Dow Automotive Systems' BETAFORCE adhesives, shown here joining carbon fiber composite automotive panels, are two-component polyurethane bonding systems designed to join carbon composites to each other or to materials such as aluminum in vehicle bodies. (Source: Dow Automotive Systems)
Fascinating story, Ann, on how to join materials that can't be welded. One thing that gives me pause is that as they develop appropriate adhesives, it will still only be a guess on how the joining materials will hold up after 20 years. Only time will tell whether the adhesives will hold the car together over decades.
These are structural adhesives, and many of them are being adapted from aerospace applications, where they've been used with composites for some time. We covered structural adhesives here http://www.designnews.com/document.asp?doc_id=237011
I did some work at Raytheon (Beech) quite a number of years back. They routinely used adhesives to bond aluminum aircraft parts together. The parts were also riveted (sparingly), but the engineers referred to the rivets as "chicken rivets", because they insisted the glue was more than strong enough. Supposedly the FAA wouldn't let them get rid of all of the rivets. I don't know how it ages, however. We had to disassemble some of the parts that were glued, and the aluminum would tear before the glue would let go. As I remember it, the stuff was basically inseparable.
That's very encouraging, Ttemple. Was that a number of years ago? I would guess if adhesives had any durability problems we would know by now. In manufacturing, I would think using adhesives is more efficient than welding.
I would say around 1996 or so. They were manufacturing the (Kingair?)"1900D" heavily at that time. It says on wikipedia that the 1900D was introduced in 1991, and produced through 2002. I'm sure that many 1900D's are still in use as regional commuters.
I don't know when they started using adhesives though. The part I remember specifically was the window attachment to the fuselage skin. There was sort of an aluminum porthole looking piece that was glued to the fuselage. The joint had the appearance of a weld, and it held together like it.
I think they use adhesives in the wing compartments too, at least in the areas where there is going to be fuel stored. The adhesives seal the compartments, I think. They also use special fuel resistant coatings on the skin inside those areas.
Ttemple, it sounds like there is an good long track record on the adhesives, at least a couple decades. So, while these adhesives may be new to the auto industry, they seem to be well tested in aerospace.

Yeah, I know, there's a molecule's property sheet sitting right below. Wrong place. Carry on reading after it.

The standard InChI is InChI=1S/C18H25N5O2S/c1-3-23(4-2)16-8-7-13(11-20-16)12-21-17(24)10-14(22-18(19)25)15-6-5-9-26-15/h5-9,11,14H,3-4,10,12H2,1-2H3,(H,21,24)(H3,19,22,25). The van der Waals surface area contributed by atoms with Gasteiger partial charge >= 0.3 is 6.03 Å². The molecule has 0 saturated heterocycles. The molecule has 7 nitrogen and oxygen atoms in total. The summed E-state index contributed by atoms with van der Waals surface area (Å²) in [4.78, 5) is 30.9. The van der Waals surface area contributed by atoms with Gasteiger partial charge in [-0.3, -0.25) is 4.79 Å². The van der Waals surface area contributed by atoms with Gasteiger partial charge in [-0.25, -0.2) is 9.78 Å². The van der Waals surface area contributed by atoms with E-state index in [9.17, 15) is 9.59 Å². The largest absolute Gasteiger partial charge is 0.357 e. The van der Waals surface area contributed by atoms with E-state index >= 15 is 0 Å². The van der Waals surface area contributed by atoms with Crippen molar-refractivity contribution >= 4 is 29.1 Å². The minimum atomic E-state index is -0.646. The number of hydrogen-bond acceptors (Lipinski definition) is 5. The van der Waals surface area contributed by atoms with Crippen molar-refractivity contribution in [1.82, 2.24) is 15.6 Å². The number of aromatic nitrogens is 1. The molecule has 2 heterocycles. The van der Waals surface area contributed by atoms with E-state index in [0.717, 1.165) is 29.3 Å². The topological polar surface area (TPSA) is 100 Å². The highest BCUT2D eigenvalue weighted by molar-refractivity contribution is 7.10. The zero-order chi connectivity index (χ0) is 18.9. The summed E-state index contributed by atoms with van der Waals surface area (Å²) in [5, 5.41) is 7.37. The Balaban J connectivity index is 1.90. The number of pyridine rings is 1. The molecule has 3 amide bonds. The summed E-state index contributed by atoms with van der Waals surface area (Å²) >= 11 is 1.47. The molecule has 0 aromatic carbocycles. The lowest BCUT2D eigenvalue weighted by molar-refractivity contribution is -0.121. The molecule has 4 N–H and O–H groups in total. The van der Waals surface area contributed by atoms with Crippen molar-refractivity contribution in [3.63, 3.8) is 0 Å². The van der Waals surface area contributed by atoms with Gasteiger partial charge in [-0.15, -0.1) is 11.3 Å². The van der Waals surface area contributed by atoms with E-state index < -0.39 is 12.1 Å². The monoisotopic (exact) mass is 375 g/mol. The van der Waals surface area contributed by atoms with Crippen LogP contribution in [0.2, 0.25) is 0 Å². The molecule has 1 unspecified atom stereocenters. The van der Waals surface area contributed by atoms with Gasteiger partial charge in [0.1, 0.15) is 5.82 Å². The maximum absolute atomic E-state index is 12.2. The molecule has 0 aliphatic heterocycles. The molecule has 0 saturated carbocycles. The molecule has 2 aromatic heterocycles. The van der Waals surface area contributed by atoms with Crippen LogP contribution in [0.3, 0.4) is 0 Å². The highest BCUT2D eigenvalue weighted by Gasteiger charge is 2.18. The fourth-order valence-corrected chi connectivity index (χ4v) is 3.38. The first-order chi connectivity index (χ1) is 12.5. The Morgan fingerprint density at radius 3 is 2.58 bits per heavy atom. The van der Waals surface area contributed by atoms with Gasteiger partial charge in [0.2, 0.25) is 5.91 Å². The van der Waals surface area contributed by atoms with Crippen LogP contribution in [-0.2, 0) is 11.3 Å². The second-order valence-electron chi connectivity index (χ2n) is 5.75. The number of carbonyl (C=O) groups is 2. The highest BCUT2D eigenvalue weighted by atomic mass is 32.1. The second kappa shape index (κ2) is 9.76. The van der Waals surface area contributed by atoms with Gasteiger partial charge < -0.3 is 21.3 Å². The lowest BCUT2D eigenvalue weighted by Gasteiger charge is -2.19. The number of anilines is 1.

ttemple, thanks for telling us about your direct experience. Anything going into the construction of commercial aircraft has very strict specifications and requirements, including extensive testing on the ground and in the air, and everything is 100% traceable. Whether structural adhesives or fasteners are used in a particular part of the plane depends on several factors, but stresses in aircraft are much more extreme than in cars.
It certainly is a valid question, adhesive lifetime, and how does one speed the aging process so as to find a correct answer? And the very important question is how reliableare the bond lifetime results? Many adhesives primarily fail through long term creep type of fault, while in others t6he ridgid bond becomes brittle and does not stand up to shocks. Two different failure mechanisms, it seems. And he experience of how things stick to a composit is not the level that we are looking for. So the solution is to understand the failure mechanism, and use that information.
A lot of research has been done on structural adhesives, as we've covered here http://www.designnews.com/document.asp?doc_id=237011 and here http://www.designnews.com/document.asp?doc_id=236816 Fabrico, which doesn't make adhesives, but uses them assembling all kinds of structural components, has articles and a Q&A on many of these subjects here http://fabricoforum.com/2012/06/structural-adhesives/
A composite based on a high-performance PEEK-like resin we told you about two years ago when it was still in R&D has now been licensed by the US Naval Research Laboratory (NRL) for commercial manufacturing.
Microsoft, HP, Dassault, and other industry heavyweights in 3D printing have launched a new 3DP file format, 3MF. The consortium says the spec will more fully describe a 3D model and will be interoperable with multiple applications, platforms, services, and printers.
NASA's been working on several different ongoing projects for 3D-printed rocket engine components in metals and now it's reached another first in aerospace 3D printing: a full-scale, 3D-printed rocket engine component made of copper.
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